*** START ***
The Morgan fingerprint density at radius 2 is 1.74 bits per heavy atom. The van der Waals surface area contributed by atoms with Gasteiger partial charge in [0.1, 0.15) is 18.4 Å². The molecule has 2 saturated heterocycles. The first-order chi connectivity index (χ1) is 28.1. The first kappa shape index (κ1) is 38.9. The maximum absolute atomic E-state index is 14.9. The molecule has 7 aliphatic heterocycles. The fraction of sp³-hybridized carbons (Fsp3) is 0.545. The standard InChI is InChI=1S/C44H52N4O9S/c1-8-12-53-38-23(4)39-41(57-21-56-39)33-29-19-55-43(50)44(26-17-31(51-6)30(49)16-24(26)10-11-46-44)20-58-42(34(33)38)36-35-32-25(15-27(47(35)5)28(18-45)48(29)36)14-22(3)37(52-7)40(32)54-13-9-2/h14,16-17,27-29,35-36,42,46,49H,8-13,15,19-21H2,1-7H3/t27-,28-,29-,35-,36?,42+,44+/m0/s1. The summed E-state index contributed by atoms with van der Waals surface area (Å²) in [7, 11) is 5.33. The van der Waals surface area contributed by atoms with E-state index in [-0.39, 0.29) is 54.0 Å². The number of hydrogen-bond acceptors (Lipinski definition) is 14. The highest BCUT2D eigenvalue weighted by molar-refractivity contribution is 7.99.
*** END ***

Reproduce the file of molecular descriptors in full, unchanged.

The Morgan fingerprint density at radius 2 is 1.74 bits per heavy atom. The van der Waals surface area contributed by atoms with Gasteiger partial charge in [0.1, 0.15) is 18.4 Å². The molecule has 2 saturated heterocycles. The first-order chi connectivity index (χ1) is 28.1. The first kappa shape index (κ1) is 38.9. The maximum absolute atomic E-state index is 14.9. The molecule has 7 aliphatic heterocycles. The fraction of sp³-hybridized carbons (Fsp3) is 0.545. The standard InChI is InChI=1S/C44H52N4O9S/c1-8-12-53-38-23(4)39-41(57-21-56-39)33-29-19-55-43(50)44(26-17-31(51-6)30(49)16-24(26)10-11-46-44)20-58-42(34(33)38)36-35-32-25(15-27(47(35)5)28(18-45)48(29)36)14-22(3)37(52-7)40(32)54-13-9-2/h14,16-17,27-29,35-36,42,46,49H,8-13,15,19-21H2,1-7H3/t27-,28-,29-,35-,36?,42+,44+/m0/s1. The summed E-state index contributed by atoms with van der Waals surface area (Å²) in [7, 11) is 5.33. The van der Waals surface area contributed by atoms with E-state index in [-0.39, 0.29) is 54.0 Å². The number of hydrogen-bond acceptors (Lipinski definition) is 14. The highest BCUT2D eigenvalue weighted by molar-refractivity contribution is 7.99.